A rare and beautiful sight, the Southern Patagonian huemul deer (Hippocamelus bisulcus) is an icon of Patagonia Park and of Chile. A native species, the huemul is Chile’s national animal, found on the country’s coat of arms, alongside the Andean condor. Despite its high level of recognition, the huemul is classified as endangered by the IUCN, with a global population of less than 1,500 individuals. With 10% of these remaining deer residing within Patagonia Park’s boundaries, Conservacion Patagonica has made huemul deer recovery the cornerstone of its wildlife program.
Paulo Corti and colleagues from Universidad Austral de Chile, Valdivia, Chile describe recovery of MAP from 3 of three fecal samples from huemul deer in Patagonia in The Australian Journal of Veterinary Science (52:33-35, 2020).
In a huemul (Hippocamelus bisulcus) population sympatric with cattle, we found evidence of Mycobacterium avium subsp. paratuberculosis (MAP) infection. Three huemul faecal pellet samples and two cow pats were collected and cultured for MAP presence. DNA was then extracted for PCR analysis of all signal-positive cultures. To assess whether MAP isolates obtained from huemul faeces were associated with typical MAP isolated from livestock, positive confirmed culture samples were sub-typed using a combination of five Mycobacterial Interspersed Repetitive Unit-Variable Number Tandem Repeat Analysis and one Short Sequence Repeat analysis markers. All faecal samples from both species were MAP positive. One huemul presented a different bacteria profile genotype not described before, suggesting that huemul and cattle in Patagonia could carry a unique MAP strain.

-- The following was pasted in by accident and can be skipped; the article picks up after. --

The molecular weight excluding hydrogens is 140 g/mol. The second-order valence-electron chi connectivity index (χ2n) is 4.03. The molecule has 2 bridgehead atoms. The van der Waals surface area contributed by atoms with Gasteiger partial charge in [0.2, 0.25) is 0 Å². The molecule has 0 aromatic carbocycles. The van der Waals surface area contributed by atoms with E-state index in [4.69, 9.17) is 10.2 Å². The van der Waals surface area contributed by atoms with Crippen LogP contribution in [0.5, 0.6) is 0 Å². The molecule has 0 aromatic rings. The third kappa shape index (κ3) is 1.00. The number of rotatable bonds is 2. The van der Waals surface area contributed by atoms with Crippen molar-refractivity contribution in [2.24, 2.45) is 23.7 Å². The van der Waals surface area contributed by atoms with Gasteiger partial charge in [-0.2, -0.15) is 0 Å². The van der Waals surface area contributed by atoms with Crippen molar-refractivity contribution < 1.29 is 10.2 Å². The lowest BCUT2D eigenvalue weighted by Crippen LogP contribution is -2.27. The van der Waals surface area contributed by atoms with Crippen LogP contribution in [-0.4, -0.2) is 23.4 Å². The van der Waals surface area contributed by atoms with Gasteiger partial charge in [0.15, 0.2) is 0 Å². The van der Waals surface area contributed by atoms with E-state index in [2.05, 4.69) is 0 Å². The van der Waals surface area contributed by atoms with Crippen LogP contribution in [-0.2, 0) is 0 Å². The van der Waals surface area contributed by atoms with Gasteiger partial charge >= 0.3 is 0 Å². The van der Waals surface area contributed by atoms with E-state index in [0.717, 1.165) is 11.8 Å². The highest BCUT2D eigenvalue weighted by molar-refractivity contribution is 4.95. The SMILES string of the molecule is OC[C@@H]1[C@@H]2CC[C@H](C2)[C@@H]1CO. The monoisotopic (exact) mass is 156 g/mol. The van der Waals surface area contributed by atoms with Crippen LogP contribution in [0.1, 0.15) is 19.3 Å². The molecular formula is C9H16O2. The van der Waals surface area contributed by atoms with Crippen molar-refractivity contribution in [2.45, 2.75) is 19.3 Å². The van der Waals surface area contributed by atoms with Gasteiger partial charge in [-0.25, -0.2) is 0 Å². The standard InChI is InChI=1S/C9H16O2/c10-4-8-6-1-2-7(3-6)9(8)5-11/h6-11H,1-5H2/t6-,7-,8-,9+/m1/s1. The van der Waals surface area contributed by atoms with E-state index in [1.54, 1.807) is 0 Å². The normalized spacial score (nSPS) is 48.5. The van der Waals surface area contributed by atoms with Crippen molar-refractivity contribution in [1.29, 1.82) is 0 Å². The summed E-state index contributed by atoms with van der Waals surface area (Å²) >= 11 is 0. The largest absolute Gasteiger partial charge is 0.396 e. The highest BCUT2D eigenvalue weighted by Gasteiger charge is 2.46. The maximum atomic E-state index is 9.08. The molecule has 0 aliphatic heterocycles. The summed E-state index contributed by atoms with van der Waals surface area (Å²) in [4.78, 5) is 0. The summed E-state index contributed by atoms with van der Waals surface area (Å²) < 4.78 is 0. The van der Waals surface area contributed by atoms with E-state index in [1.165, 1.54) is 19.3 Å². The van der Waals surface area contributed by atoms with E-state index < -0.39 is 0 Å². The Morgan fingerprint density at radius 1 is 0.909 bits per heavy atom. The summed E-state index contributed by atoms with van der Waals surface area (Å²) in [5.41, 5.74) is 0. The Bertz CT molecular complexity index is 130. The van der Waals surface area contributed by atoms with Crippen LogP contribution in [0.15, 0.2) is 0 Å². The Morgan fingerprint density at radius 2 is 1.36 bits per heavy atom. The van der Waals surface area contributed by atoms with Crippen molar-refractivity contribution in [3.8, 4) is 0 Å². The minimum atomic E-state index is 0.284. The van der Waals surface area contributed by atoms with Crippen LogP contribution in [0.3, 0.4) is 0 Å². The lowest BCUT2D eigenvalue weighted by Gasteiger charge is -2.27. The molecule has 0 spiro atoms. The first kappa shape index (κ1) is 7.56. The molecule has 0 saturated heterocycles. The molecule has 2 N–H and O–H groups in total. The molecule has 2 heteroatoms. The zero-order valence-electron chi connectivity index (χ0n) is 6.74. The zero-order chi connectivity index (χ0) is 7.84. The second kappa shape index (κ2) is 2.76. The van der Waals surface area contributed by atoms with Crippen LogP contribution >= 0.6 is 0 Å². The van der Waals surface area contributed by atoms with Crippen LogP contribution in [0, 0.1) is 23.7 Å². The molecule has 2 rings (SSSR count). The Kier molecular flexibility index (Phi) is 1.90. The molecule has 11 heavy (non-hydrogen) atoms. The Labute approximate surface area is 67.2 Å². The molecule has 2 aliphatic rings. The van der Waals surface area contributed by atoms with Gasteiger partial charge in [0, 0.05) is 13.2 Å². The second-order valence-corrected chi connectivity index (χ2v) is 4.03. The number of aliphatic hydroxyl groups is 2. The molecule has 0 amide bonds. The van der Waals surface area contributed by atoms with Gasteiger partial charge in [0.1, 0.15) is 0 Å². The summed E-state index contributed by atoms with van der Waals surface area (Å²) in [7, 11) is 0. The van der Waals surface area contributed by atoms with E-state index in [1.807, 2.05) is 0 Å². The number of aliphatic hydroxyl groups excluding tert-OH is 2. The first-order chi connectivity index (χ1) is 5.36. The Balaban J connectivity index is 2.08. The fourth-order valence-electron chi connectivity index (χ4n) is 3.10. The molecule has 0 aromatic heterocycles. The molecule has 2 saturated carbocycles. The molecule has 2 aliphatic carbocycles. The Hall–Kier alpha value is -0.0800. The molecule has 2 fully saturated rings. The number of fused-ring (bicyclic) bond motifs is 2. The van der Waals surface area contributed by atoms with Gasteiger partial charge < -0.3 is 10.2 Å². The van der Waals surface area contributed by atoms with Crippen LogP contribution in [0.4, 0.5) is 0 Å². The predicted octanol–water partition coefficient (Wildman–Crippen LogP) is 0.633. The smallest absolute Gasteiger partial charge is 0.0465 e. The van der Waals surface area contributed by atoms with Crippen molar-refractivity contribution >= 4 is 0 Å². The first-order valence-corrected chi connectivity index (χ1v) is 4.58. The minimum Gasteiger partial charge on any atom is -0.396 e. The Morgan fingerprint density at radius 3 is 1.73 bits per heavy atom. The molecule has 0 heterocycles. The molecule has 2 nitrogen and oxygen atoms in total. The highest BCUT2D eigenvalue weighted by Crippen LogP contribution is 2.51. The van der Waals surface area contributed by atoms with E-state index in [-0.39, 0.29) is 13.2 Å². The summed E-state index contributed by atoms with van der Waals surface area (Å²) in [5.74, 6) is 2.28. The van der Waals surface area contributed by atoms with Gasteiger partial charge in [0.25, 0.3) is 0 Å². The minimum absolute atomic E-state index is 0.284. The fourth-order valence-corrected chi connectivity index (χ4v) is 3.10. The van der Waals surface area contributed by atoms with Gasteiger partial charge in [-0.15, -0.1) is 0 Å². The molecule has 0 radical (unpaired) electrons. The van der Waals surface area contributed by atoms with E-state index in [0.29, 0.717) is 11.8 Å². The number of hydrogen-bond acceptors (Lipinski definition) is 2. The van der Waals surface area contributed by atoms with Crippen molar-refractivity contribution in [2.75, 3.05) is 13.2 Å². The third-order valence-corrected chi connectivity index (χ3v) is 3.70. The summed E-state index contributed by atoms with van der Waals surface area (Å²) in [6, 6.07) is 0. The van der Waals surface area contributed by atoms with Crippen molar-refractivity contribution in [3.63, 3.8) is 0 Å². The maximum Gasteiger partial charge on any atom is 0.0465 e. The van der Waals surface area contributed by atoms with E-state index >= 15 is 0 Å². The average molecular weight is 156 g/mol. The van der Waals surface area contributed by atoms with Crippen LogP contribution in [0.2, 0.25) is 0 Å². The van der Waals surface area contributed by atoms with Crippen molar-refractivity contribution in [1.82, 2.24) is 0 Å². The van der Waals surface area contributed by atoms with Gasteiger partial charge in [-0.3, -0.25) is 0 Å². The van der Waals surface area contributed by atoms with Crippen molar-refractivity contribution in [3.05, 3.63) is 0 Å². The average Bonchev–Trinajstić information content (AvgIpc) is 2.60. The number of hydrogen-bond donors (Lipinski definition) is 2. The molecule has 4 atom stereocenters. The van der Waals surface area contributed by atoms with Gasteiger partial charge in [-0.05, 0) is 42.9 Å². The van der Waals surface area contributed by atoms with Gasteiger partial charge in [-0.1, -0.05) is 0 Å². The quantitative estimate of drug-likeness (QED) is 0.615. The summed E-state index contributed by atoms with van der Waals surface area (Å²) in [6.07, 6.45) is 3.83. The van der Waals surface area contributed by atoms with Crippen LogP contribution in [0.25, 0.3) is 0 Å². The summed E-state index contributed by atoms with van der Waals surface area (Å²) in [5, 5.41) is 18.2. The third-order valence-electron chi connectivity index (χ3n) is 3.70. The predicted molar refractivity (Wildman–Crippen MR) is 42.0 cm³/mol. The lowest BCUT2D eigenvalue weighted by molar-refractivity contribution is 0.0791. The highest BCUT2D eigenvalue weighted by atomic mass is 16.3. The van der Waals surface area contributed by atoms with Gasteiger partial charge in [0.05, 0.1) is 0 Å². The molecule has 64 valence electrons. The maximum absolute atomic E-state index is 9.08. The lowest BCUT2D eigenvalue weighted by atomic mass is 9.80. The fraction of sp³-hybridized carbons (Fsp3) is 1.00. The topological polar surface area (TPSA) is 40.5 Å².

Comment: The primary reservoir for MAP is in domesticated ruminants such as dairy cattle, beef cattle, sheep and goats. However, MAP infections in these livestock readily spread to wild ruminants and this first-time report of finding MAP in huemel deer illustrates the concept of infection “spillover”.
Spillover is the title of an excellent book by David Quamenn which focuses on the spillover of infectious diseases from animals to humans, so called zoonotic infections. MAP infections clearly spillover to wild ruminants, and non-ruminants, including humans. This website provides more details about MAP infections of dairy cattle, beef cattle, goats, sheep, deer & elk, bison, water buffalo, wild ruminants, zoo ruminants, and non-ruminants. A separate page is devoted to the zoonotic potential of MAP.
MAP is a promiscuous, insidious, zoonotic, foodborne pathogen that threatens the economic viability of livestock producers, the health and well-being of wildlife, zoological collections of wild ruminants (many of which are endangered), and humans. It deserves far more research funding and control program investment than it currently receives.